Charity Knitting · Knitting · Knitting Needles · Projects · yarn

If You Want Happy Feet, Wear Handknit Socks

I finished my first pair of socks last week. And now I can’t stop thinking about them. That little pair of rather plain, workaday tube socks (beginner pattern from a library class) made out of Patons Kroy Grey Marl and the tiniest Knitter’s Pride circulars I’ve ever seen, has become a turning point in my knitting life.

They’re part of the reason I haven’t posted to BellaKnitta in almost a month (plus a huge freelance editing job that kept me busy). It was a simple enough pattern: Knit 8 rows of K2, P2 rib, then knit in whatever pattern desired or in stockinette to the toe, then decrease on double pointed needles. (Not even a heel to deal with – yet – that’s the next class.)

Starting the socks
Starting the socks

I had very rarely used dpns, maybe once, so getting my hands and fingers positioned correctly to not be poked every few stitches took some time. But what a sense of mastery after I’d done it. I quickly finished the second sock, and wore them with the pants I had knitted them to match.

They were soft, so soft, and cushiony; Dr. Scholl’s® has nothing on them. I walked around work that day on luxurious gray cottony clouds. It was the first time I had ever worn handknit socks and it was heavenly. I can’t remember wearing much else that felt as good as wearing those handmade socks.

They were also made out of love, as we know all knitting is, and in the days since I’ve come to realize perhaps that’s why they feel so good. Feet have many nerve endings and if you believe in reflexology, nerves in the foot connect with every major organ and region of the body. When you wear a handmade sock you’re sending that love all over you, and when you give a pair to someone, they feel the love you’ve knitted, too.

Because there are no accidents in this world, while I was having my sock-knitting experience I received a bulletin from my house of worship asking for donations of new packaged men’s underwear for its Midnight Run participation for the month of March. Midnight Run is an organization that gives supplies during the evening to the homeless in the metropolitan New York area. I asked if I could donate new handknit socks, packaged up, and the answer was an enthusiastic yes. I told the other knitters in my prayer shawl ministry and I think a few of us are planning on doing it now.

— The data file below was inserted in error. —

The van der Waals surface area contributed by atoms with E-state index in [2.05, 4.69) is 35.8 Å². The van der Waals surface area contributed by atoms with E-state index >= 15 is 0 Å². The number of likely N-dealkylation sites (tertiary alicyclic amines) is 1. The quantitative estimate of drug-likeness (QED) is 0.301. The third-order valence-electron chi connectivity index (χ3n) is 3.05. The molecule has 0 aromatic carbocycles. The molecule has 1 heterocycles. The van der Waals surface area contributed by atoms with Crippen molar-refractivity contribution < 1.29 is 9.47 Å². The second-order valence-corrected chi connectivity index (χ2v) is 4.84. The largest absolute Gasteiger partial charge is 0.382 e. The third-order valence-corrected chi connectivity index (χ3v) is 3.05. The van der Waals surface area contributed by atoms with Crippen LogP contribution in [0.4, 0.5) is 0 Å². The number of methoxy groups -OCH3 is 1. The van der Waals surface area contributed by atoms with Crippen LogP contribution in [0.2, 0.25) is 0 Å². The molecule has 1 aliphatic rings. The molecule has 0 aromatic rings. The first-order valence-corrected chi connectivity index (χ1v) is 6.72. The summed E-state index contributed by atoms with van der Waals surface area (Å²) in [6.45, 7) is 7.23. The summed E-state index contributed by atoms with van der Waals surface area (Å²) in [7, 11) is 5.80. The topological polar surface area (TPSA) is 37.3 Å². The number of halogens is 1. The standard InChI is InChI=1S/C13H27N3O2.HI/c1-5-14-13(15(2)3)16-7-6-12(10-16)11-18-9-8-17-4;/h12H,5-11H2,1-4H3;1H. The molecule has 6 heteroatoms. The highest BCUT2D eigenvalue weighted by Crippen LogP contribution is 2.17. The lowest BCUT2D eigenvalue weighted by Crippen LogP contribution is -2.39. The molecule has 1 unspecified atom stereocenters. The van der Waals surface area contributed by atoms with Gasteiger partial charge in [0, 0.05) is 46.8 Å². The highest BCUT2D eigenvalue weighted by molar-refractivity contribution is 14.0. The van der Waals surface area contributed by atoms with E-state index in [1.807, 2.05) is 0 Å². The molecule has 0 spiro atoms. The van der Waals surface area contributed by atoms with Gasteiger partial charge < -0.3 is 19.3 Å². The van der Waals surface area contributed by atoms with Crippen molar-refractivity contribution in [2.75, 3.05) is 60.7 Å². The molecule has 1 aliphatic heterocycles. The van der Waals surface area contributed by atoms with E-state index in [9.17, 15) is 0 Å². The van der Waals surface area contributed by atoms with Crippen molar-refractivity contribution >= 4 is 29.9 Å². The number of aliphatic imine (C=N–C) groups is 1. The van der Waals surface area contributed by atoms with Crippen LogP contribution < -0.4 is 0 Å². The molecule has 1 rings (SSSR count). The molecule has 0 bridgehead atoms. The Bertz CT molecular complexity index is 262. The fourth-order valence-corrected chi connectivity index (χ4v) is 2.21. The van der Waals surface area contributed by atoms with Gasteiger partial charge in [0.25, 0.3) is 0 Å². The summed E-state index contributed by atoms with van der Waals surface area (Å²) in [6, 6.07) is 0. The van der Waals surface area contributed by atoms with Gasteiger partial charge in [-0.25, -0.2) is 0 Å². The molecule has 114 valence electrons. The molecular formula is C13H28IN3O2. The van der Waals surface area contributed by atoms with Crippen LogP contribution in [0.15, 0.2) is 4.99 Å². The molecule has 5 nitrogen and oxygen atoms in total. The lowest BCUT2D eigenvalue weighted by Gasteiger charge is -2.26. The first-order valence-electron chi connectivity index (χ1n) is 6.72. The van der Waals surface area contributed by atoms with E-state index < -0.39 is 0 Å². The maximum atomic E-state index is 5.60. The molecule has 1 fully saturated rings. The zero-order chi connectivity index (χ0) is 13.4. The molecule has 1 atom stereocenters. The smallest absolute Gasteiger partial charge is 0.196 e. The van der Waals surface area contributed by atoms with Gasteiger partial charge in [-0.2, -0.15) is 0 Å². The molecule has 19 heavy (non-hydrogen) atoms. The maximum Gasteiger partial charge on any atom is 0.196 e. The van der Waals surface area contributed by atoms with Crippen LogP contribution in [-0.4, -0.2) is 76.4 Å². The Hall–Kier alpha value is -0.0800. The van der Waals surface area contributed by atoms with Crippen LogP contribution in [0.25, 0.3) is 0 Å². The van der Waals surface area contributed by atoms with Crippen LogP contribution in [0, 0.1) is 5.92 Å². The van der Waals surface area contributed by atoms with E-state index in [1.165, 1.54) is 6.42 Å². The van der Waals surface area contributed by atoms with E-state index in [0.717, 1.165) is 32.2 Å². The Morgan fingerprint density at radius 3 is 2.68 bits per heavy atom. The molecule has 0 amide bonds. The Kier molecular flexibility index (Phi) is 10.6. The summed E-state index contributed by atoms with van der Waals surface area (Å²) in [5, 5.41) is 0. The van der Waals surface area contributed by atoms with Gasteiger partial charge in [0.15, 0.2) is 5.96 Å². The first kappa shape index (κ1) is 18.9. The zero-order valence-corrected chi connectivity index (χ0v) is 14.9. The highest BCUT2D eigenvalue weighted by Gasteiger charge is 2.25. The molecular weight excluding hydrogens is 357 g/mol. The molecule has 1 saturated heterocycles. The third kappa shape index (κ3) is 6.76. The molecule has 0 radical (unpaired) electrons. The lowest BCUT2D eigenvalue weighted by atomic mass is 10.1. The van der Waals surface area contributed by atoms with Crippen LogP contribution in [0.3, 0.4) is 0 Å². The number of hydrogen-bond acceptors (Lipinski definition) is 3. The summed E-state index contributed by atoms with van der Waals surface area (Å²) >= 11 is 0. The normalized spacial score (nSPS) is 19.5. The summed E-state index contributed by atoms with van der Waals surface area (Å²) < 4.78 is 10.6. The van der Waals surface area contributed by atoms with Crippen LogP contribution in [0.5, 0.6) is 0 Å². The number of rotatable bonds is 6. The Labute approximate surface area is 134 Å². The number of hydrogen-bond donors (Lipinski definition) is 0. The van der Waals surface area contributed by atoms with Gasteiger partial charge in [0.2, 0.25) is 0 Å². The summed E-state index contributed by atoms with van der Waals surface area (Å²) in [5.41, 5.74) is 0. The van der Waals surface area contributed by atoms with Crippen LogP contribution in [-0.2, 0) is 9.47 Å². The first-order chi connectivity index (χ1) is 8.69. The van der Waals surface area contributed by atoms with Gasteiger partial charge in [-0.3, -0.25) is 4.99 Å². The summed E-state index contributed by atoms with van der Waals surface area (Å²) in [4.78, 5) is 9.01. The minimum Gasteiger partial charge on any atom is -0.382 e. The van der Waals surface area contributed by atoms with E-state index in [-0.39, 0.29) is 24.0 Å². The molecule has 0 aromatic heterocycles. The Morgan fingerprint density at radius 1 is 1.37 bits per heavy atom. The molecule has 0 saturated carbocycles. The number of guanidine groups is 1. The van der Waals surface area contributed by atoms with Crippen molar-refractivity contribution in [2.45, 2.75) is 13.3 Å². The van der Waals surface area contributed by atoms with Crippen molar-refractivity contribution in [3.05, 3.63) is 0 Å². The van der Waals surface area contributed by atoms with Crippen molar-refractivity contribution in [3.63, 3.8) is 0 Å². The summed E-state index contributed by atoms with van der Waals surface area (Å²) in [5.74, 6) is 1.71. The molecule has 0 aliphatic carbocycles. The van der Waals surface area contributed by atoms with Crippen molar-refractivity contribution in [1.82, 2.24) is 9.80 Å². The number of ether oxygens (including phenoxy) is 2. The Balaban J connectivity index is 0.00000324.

Finished sock
Finished sock

I’d like to think that when the men wear our handknit socks they’ll feel some of the love we’ve knitted in. I’d like to think it will give them a feeling that someone loves them in a harsh world — but if all the socks do is keep their feet warm and dry and happy, that will be enough.

Sock-Knitting for Charity Groups

Wool-Aid and Ravelry Wool-aid Group

Hearts for Warmth and Ravelry Hearts for Warmth Group

Ravelry For the Children of Pine Ridge Group – Knitting for the Ogala Lakota Pine Ridge Reservation in South Dakota

Walking with Orphans and Ravelry Walking with Orphans Group


Charity Knitting · Giveaways · Knitting · Projects

Super Scarf Contest to Benefit Warm Up America!

Photo by Flickr/MissMessie
Photo by Flickr/MissMessie

Just read about a fabulous contest/giveaway to benefit U.S. women in shelters — I may have to enter this one myself! Design a knit or crochet Super Scarf, and Knit Simple magazine and Warm Up America! will choose two winners from five finalists in each category (knit and crochet). Finalists’ patterns will be available as a free download, while the two winners will win a prize package. Contest ends March 31, 2017.

Get all the details on the Knit Simple website, and good luck!

Charity Knitting · Knitting · Projects

The Red Scarf Project

A number of years ago I came upon a website for The Red Scarf Project, in which red scarves are knitted for orphaned young adults in college and distributed by Foster Care to Success. At 18 years old young people are released from the foster care system, often with no family and very little money. The red scarves are a token of caring, as well as one less practical item they won’t have to spend money on. And — so fitting — they are given on Valentine’s Day.

Foster Care for Success logo

It touched my heart. How would I have felt entering this scary new adult world with no parents to guide me? So I began to knit red scarves. They ranged from the very simple stockinette to the more intricate basketweave to cabled knits with fringe. They’re required to be machine-washable, so it was a great way to use up regular acrylic sale yarn — and there’s always plenty of red to be had of that!

If you’d like to do this, there’s a short window of opportunity to send scarves; they’re only accepted between September 1 and December 15. You need to follow specific instructions for knitting and finishing. There’s an emergency fund as well, so you can send monetary donations if you want to. Foster Care to Success encourages donations of personal care items and school supplies as well, and welcomes organizations to get involved with multiple donations.

I wish I had a photo of one of the scarves I knitted, but they’ve all been sent away! So here’s an example from Foster Care to Success using a palindrome reversible scarf pattern from Come to Silver.

If you knit a scarf for this project, please drop me a note and a photo and I’ll post it. Happy knitting!